Newspaper_marketshare

The New York Times just announced that it will begin charging frequent visitors a flat fee for full access to the site in early 2011. Non-paying visitors will be allowed to view a certain number of articles per month.

The New York Times is the leading print newspaper website according to Experian Hitwise, and accounted for nearly 15% of visits to all newspaper sites for the week ending January 16, 2010. But visits have been declining — Experian Hitwise data showed a year over year market share decline of 20% compared to a category average decline of 12%.

A paywall will surely alienate many users, and one blogger already likened the paywall plan to a suicide attempt. Social media — Twitter, Facebook, and blogs — is an increasing source of traffic for newspaper sites as well as all news websites. But will social media users be as willing to post links on Facebook, Twitter, and blogs when they are not sure if their followers can access the link?

The Wall Street Journal is currently the only major US newspaper that charges for access. Following is a comparative analysis of data from Experian Hitwise that shows how much traffic WSJ.com, NYTimes.com and other newspaper websites in general get from Twitter, Facebook and blogs.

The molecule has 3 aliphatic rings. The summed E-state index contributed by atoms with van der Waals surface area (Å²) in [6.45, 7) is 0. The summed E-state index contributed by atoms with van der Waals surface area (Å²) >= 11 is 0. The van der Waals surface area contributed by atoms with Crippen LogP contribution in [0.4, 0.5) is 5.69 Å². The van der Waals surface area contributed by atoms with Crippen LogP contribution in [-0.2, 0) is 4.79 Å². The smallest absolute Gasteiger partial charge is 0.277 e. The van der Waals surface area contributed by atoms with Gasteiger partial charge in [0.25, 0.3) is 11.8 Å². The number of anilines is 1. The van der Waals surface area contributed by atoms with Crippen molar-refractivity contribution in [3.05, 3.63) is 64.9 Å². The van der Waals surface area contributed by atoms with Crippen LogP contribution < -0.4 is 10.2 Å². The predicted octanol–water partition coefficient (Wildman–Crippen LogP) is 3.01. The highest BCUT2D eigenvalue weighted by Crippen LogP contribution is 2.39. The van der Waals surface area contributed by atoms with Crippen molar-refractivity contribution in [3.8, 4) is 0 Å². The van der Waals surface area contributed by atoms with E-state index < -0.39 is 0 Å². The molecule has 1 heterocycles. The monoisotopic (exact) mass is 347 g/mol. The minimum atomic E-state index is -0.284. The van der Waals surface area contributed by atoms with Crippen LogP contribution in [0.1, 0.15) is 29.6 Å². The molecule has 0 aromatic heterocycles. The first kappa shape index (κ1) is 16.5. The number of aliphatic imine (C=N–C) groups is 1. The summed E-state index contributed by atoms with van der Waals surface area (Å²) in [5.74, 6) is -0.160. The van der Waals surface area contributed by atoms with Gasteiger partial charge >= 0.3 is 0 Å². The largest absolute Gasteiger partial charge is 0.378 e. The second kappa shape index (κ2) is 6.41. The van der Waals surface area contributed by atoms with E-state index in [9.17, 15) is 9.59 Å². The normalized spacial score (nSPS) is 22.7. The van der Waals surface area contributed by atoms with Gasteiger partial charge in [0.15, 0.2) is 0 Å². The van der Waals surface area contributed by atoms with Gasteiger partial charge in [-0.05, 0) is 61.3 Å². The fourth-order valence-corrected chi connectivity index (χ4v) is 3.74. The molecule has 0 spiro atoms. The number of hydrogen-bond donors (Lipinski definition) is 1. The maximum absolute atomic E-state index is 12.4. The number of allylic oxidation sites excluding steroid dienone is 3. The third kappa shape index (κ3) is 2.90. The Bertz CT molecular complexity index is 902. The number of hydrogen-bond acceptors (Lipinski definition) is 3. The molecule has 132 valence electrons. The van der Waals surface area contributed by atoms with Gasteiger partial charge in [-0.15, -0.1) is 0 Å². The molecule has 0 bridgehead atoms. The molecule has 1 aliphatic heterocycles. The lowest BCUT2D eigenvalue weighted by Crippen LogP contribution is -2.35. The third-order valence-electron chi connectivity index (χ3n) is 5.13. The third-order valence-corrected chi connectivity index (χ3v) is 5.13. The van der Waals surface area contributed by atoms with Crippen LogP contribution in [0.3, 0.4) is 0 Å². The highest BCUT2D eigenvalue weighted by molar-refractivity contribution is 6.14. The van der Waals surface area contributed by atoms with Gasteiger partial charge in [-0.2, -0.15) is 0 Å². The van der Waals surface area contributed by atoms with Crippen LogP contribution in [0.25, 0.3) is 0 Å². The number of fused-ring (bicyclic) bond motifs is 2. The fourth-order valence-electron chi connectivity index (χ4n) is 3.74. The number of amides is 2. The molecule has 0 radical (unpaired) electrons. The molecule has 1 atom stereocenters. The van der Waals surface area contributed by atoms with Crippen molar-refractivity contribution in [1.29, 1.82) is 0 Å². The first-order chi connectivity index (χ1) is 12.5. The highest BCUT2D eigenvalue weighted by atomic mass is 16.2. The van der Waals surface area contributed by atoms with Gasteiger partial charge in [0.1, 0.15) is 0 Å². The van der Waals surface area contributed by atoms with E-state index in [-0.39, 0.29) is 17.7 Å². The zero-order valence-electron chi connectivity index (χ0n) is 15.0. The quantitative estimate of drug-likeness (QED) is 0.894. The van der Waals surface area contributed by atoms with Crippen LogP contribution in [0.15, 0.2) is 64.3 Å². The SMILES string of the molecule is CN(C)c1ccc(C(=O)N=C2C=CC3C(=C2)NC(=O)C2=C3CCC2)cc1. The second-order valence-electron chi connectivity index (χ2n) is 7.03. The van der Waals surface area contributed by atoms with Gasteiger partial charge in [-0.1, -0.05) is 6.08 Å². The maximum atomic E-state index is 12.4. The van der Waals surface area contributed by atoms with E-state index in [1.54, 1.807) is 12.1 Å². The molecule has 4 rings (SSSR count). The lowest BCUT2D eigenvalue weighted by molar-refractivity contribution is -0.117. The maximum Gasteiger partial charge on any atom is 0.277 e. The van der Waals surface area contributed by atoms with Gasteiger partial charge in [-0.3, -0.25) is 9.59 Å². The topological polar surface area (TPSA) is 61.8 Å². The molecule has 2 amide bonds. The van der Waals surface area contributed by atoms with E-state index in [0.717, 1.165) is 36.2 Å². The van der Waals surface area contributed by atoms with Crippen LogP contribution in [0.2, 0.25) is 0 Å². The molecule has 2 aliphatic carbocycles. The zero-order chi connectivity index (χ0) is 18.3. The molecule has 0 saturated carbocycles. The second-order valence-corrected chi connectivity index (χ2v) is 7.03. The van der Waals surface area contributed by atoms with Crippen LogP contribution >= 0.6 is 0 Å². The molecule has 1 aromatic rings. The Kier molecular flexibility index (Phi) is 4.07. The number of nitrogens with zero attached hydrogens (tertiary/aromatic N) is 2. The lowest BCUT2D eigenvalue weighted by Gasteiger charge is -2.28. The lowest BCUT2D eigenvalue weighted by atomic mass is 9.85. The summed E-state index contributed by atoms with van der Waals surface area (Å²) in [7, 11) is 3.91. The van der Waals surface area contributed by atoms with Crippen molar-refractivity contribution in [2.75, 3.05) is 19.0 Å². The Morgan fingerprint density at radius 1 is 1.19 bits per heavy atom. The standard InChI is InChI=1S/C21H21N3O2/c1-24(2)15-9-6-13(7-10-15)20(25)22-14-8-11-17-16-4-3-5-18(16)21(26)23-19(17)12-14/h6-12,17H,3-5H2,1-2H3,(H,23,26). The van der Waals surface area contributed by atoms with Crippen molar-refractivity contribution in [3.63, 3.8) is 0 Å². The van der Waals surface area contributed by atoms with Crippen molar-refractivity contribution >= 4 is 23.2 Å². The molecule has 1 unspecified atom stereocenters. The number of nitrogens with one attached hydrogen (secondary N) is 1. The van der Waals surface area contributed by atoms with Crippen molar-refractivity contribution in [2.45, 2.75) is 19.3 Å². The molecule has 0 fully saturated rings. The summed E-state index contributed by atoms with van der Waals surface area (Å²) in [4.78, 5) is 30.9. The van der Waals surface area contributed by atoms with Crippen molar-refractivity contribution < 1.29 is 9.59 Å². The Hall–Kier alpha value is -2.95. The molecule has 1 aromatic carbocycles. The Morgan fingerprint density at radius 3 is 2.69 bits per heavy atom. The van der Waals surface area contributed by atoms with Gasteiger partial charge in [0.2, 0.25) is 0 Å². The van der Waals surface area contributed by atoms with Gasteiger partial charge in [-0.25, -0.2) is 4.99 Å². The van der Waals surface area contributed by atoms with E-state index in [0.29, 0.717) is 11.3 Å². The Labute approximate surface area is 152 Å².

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  • NYTimes.com received nearly 3% of its traffic from Facebook in December 2009, compared to only 1.6% for WSJ.com
  • NYTimes.com recieved3.3% of its traffic from Blogs in December 2009, more than double the average for newspaper sites, which got 1.6% of traffic from blogs.
  • WSJ.com and the Newspaper category overall lagged behind NYTimes.com in share of traffic from Twitter. While only 0.26% of NYTimes.com visits came from Twitter in December 2009, that number has nearly quadrupled in the past year.

Clearly, NYTimes.com is one of the most link-worthy newspaper sites. WSJ.com is not linked to nearly as much, which could be because of the paywall, smaller readership and an older audience potentially less likely to use social media. Both WSJ.com and NYTimes.com are actively encouraging the viral spread of articles by providing links for sharing on Facebook, Twitter, Digg, etc.

It seems underhanded for any online news site to encourage social media sharing, but not allow everyone to read the articles. Even though the total share of upstream traffic from Twitter, Facebook and blogs for NYTimes.com was still small, 6.46% of readers in December 2009, that equals nearly a million readers, and a lot of advertising revenue. Perhaps The New York Times is counting on that subscription revenue to more than make up for lost users and blogger ill-will. With nearly a year until the paywall is due to go up, let’s hope they plan the move carefully and get it right.